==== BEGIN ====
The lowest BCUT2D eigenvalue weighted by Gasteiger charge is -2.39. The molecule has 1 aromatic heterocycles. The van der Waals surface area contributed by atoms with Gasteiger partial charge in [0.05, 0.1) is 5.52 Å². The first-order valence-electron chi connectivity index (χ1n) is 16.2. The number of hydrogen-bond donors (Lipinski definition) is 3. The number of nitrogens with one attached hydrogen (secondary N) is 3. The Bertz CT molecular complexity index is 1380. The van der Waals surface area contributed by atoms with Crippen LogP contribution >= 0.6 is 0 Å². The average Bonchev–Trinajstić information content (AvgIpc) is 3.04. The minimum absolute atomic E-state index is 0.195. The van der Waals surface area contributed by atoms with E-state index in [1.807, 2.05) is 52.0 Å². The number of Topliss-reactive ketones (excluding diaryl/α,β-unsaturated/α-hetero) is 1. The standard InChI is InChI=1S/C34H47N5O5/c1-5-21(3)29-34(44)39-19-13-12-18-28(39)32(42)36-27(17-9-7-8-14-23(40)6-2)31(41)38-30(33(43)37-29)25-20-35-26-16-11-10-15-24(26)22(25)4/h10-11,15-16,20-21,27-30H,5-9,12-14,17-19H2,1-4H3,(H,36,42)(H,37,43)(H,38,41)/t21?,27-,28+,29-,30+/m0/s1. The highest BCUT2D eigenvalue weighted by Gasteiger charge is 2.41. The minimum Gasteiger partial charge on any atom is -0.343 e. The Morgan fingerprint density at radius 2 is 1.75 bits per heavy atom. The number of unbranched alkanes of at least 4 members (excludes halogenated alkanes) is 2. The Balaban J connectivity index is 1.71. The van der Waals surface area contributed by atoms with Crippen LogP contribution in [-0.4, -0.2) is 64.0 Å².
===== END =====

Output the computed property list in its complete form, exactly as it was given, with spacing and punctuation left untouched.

The lowest BCUT2D eigenvalue weighted by Gasteiger charge is -2.39. The molecule has 1 aromatic heterocycles. The van der Waals surface area contributed by atoms with Gasteiger partial charge in [0.05, 0.1) is 5.52 Å². The first-order valence-electron chi connectivity index (χ1n) is 16.2. The number of hydrogen-bond donors (Lipinski definition) is 3. The number of nitrogens with one attached hydrogen (secondary N) is 3. The Bertz CT molecular complexity index is 1380. The van der Waals surface area contributed by atoms with Crippen LogP contribution >= 0.6 is 0 Å². The average Bonchev–Trinajstić information content (AvgIpc) is 3.04. The minimum absolute atomic E-state index is 0.195. The van der Waals surface area contributed by atoms with E-state index in [1.807, 2.05) is 52.0 Å². The number of Topliss-reactive ketones (excluding diaryl/α,β-unsaturated/α-hetero) is 1. The standard InChI is InChI=1S/C34H47N5O5/c1-5-21(3)29-34(44)39-19-13-12-18-28(39)32(42)36-27(17-9-7-8-14-23(40)6-2)31(41)38-30(33(43)37-29)25-20-35-26-16-11-10-15-24(26)22(25)4/h10-11,15-16,20-21,27-30H,5-9,12-14,17-19H2,1-4H3,(H,36,42)(H,37,43)(H,38,41)/t21?,27-,28+,29-,30+/m0/s1. The highest BCUT2D eigenvalue weighted by Gasteiger charge is 2.41. The minimum Gasteiger partial charge on any atom is -0.343 e. The Morgan fingerprint density at radius 2 is 1.75 bits per heavy atom. The number of unbranched alkanes of at least 4 members (excludes halogenated alkanes) is 2. The Balaban J connectivity index is 1.71. The van der Waals surface area contributed by atoms with Crippen LogP contribution in [-0.4, -0.2) is 64.0 Å².